We're at the Brenta riverside, about to visit the city's emblematic and most famous structure, the Ponte degli Alpini, or Bridge of the Alpine Brigades.
The original Bridge of the Alpini, or Ponte Vecchio or Old Bridge, was designed by Palladio in 1569 to replace more primitive structures dating from the 12th century, but it has been rebuilt several times since, always to the same design.
After its destruction in World War II (sabotaged by partisans in 1945 on Allied instructions), in 1948 surviving members of the Italian army units that had fought in the region, the Alpini or mountain troops, financed its restoration to original designs and installed their own museum of the Alpini at the farther end of it.
From mid-bridge, a look at the river Brenta and the Castello degli Ezzelini
The Brenta looking up into the Venetian Prealps to the north
Houses near the bridge, pockmarked with bullet holes
The Museo dal Ponte degli Alpini (more commonly now, the Museo degli Alpini, at the end of the bridge, founded in 1950 and dedicated to artifacts from the First as well as the Second World War and the Resistance.
Downstream on the left bank, a mini-piazza in front of the Museo della Ceramica in the Palazzo Sturm (with the best view of the bridge from the riverside)
The Castello and Duomo from the bridge
The entrance to the museum on the left and an estimable pizza restaurant on the right
Awwww. . . . . (The Bacin d'amor, evidently 'kiss of love', near the bridge, from 2010 after a famous love poem from 1916, a favorite now for wedding photos and Valentine's Day activities especially amongst gays.)
Back across the bridge into the upper city
Street scene along the riverside
The Ponte degli Alpini from the Palazzo Sturm
-- What's the harm just in asking how much they want for it?
The Tempio Ossario, or Ossuary Temple, a reconditioned church housing the remains of about 5,500 Italian soldiers killed in World War I, many of them underage boys drafted to the front to fill the gaps after the disastrous defeat at the Battle of Caporetto in 1917.
The central Piazza Libertà, looking towards the city hall, built in the early 18th century on top of the 15th century loggia, with an astronomical clock (partly hidden by the festive decorations above the balcony) from 1747.
The Church of San Giovanni, originally from 1308 as a shelter for the sick and disabled, but presently dating from 1747.
Preparations for carnevale
The eastern end of the Piazza Libertà, with the Civic Tower looming overhead
From the Piazza Libertà we proceed to the adjacent Piazza Garibaldi just to the east
The Church of San Francesco across the Piazza Garibaldi, first built in the late 12th century Ezzelini era as a church dedicated to the Virgin Mary, at one of the then-gates to the city to accommodate arriving pilgrims, but handed over to the Franciscans in the later 13th century. The exterior preserves a medieval aspect but the interior has been remodeled in a baroque style in the 18th century and radically restored in 1928.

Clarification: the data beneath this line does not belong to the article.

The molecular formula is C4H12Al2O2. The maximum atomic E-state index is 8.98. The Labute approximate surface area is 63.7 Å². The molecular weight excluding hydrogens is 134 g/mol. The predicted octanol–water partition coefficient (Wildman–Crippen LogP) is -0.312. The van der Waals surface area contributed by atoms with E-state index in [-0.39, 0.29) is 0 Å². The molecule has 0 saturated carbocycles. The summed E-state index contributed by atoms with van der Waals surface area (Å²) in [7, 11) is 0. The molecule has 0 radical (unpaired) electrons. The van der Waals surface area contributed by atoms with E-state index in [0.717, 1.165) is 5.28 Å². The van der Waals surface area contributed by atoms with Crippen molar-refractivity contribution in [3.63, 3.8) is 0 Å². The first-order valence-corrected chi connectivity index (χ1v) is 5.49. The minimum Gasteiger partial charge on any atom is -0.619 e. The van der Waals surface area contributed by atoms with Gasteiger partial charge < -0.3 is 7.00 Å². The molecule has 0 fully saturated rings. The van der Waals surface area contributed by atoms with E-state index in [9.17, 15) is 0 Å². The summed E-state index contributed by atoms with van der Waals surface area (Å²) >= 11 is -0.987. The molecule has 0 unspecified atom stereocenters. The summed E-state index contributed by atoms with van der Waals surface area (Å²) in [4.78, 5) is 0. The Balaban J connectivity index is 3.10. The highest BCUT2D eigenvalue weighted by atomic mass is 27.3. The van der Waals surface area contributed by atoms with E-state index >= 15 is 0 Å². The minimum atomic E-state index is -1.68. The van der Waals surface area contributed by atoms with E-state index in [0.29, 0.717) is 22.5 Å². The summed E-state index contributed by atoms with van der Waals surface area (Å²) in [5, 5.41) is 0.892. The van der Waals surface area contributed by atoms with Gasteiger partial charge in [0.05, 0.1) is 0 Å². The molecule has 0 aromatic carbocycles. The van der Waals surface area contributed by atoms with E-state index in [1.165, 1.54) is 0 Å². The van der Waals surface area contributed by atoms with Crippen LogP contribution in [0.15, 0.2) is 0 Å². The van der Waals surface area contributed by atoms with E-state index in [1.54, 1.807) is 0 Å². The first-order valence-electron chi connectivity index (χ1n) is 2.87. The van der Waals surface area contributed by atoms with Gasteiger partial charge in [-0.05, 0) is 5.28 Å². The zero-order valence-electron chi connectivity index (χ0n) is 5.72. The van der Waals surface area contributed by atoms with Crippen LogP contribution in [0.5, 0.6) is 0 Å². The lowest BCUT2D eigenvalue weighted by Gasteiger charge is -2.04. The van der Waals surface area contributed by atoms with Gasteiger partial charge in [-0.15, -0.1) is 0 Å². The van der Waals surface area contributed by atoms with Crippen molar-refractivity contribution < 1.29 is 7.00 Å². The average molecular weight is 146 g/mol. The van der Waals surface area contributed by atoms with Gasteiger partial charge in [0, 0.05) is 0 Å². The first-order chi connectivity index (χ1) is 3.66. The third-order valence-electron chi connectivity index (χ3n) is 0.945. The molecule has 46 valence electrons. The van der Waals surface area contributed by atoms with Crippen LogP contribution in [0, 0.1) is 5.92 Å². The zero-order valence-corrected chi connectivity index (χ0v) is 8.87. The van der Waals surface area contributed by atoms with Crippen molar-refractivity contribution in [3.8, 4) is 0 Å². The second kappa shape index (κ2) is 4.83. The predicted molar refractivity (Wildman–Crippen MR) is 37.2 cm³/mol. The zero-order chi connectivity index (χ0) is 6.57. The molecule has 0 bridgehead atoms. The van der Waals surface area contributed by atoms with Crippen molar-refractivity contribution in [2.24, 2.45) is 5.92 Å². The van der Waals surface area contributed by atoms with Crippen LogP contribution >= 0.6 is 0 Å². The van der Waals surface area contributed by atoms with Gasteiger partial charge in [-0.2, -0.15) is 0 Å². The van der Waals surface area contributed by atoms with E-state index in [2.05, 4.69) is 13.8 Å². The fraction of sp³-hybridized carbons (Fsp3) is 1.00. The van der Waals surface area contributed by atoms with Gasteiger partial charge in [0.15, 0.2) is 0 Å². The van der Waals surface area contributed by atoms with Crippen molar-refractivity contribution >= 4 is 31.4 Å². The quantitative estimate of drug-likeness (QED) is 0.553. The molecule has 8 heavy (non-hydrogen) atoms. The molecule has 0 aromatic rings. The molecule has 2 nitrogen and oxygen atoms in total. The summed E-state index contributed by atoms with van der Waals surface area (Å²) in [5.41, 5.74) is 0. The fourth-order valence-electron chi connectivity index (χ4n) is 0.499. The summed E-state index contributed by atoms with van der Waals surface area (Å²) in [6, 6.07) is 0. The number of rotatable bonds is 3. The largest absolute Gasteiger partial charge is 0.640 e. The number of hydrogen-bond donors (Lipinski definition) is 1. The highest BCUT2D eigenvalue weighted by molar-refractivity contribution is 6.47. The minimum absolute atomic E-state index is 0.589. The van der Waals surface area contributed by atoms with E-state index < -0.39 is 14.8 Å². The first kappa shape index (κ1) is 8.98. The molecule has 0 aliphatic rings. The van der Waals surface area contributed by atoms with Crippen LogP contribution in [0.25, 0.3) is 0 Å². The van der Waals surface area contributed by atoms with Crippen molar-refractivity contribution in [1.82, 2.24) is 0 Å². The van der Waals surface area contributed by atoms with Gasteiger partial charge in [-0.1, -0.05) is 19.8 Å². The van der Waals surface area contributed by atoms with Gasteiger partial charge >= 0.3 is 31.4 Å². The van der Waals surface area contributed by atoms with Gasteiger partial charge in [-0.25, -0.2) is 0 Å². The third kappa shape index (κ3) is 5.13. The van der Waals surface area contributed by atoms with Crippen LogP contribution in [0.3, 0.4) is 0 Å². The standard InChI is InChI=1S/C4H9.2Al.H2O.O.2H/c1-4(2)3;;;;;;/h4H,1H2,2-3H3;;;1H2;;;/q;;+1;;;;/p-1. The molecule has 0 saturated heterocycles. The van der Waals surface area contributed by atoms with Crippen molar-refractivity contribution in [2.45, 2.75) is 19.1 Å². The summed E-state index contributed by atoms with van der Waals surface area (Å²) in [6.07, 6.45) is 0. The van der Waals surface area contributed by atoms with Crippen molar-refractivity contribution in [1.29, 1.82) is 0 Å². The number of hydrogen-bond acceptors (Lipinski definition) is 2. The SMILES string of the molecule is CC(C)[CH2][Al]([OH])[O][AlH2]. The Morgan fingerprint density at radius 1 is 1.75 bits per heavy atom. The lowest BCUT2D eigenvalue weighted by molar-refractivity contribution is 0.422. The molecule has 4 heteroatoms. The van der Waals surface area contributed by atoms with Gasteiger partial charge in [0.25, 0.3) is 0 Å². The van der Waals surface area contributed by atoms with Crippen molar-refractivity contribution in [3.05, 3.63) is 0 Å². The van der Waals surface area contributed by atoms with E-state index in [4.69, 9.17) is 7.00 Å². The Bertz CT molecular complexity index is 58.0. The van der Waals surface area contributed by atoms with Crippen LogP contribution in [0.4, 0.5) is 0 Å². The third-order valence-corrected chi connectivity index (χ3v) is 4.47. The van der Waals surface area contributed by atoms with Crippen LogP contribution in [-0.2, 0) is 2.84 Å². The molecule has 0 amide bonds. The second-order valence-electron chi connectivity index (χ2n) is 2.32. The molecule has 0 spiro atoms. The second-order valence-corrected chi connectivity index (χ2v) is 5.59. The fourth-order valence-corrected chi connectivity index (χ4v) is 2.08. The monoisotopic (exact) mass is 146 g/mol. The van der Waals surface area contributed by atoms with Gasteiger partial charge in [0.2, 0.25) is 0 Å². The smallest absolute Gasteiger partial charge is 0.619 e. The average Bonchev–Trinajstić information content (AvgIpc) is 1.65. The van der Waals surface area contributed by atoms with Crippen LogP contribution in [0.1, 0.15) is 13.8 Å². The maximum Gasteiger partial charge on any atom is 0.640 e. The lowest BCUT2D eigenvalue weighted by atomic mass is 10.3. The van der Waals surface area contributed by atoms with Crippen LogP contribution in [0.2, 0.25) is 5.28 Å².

The St Francis monastic buildings now house the Museo Civico archaeological collections and the pinacoteca.
There's presently a special exhibition on, Fragments, with displays drawn from original photographs from the World War One era.
Hard times for the Bassanesi
A special memorial for Ernest Hemingway who seems to have spent time in Bassano in 1918 during his brief service as an ambulance driver, before he was wounded on the Piave river east of Treviso. There is a Hemingway Museum just 1.5 km upriver from the Ponte degli Alpini.
It's quite an honor for Hemingway to have been included here -- though there is a similar display for Gabriele d'Annunzio, the goofy fascist poet airman from the period.
Bassano also claims significant visits from John Dos Passos, who was based in Bassano in May 1918 with the medical service and first met Hemingway in nearby Schio, as well as (we're told) F. Scott Fitzerald at some point.
Telamones holding up the entrance to the pinacoteca
There are a lot of good things in the Museo Civico pinacoteca
Like this 'Lamentations' by Francesco Bassano il Vecchio (ca. 1530). The Da Ponte family, lifelong residents of Bassano, were established here by Francesco in the family workshop that served the famous Jacopo Da Ponte or Bassano and subsequently his sons.
A Misericordia with an odd Jesus brooch on, a tiny donor, and an even tinier group of misericordees.
The Baptism of Jesus with prophets David and Isaiah, mid-15th century
A representative work by Jacopo Da (or dal) Ponte, called Jacopo Bassano, 'Il Paradiso' (what a jumble), who was born and spent his professional life in Bassano, spanning the 16th century, in the family workshop with his four sons, whose (chiefly religious) works had great popularity especially in Venice.
This interesting Deposition is attributed to Il Perugino (Pietro Vanucci), early 16th century.
An unusual Last Supper by Francesco Bassano the Younger, one of Jacopo's sons, late 16th century
Museo Civico scenes
The museum has a special focus on some of the works by the late 19th century Venetian Antonio Dal Zotto -- this is the 'Dying Petrarch', and . . .
. . . this is 'Narcissus at the fountain', 1887.
The cloister and entrance to the museum
Back out via Sarcophagus Alley
The church porch in afternoon sunlight
Across the Piazza Garibaldi, formerly the Piazza delle Erbe as it was the medieval vegetable market. The 43-metre Civic Tower above it was a defensive work built, perhaps by the Ezzelini in the mid-13th century, but certainly by 1312, as part of expanded city walls at that time. The clock was added in the 18th century; the fountain is from the turn into the 20th century; the ticket booth will serve the kiddy rides being erected on the left for the coming carnevale.
Via Jacopo Da Ponte
Along the Via Jacopo Da Ponte
A funfair below the Viale dei Martiri, and we leave Bassano del Grappa . .
Passing by Romano d'Ezzelino on our way back to Borso del Grappa.
The next morning, we're passing by the Torre Ezzelina in the comune of Romano d'Ezzelino, built in 1827 to commemorate the Ezzelino fortress once on this hill, the Col Bastia, mentioned by Cunizza to Dante in the Paradiso.